Closeness and distance:
Using close reading as a method of educational enquiry in English studies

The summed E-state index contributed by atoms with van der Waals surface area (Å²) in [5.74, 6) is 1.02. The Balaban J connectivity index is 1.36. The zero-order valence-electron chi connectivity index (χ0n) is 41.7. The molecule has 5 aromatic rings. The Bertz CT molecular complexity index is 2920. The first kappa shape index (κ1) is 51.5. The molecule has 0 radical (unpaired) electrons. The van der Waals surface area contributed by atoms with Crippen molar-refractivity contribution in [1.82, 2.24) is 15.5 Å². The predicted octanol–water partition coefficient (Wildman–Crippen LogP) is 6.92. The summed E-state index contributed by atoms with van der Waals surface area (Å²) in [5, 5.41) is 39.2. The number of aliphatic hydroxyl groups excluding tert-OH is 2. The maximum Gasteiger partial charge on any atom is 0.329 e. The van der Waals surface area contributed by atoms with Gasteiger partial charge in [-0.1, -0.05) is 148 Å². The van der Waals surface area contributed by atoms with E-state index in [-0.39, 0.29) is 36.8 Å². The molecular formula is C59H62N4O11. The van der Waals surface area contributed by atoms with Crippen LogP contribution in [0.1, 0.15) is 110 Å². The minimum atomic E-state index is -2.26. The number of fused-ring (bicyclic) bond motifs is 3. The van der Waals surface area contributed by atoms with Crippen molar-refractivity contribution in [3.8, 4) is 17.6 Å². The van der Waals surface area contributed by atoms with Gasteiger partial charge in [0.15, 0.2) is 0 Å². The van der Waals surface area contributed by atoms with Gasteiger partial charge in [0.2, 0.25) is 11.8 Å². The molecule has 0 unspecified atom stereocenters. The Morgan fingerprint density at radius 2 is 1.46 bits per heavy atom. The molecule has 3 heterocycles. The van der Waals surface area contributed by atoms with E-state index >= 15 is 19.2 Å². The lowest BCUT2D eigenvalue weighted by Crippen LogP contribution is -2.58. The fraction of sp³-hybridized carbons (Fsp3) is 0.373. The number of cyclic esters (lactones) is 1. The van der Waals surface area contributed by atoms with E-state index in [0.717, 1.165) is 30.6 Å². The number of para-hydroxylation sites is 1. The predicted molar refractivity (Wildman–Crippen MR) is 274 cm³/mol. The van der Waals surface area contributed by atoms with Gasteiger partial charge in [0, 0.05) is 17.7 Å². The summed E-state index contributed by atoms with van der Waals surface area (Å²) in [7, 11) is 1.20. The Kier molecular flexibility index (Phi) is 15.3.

This article draws on a pedagogical case study in order to reflect on the value of using a Humanities disciplinary practice (the ‘close reading’ of literary studies) as a method of educational enquiry and to provide a worked example of this approach. We explore the introduction of a pedagogic strategy – students writing abstracts for essays and sharing them in advance of group discussion – into the tutorial at the University of Oxford, and an evaluation of it. We then read the student ‘texts’ (written abstracts and evaluation forms) more closely, to problematize the initial evaluation findings and reveal hidden aspects of student learning and the teaching relationship. We reflect upon our approach and suggest some of the difficulties and advantages of ‘close reading’ student texts while achieving scholarly ‘distance’ as a pedagogic research practice. In addition, we explore further the relations between social science and humanities approaches to educational enquiry.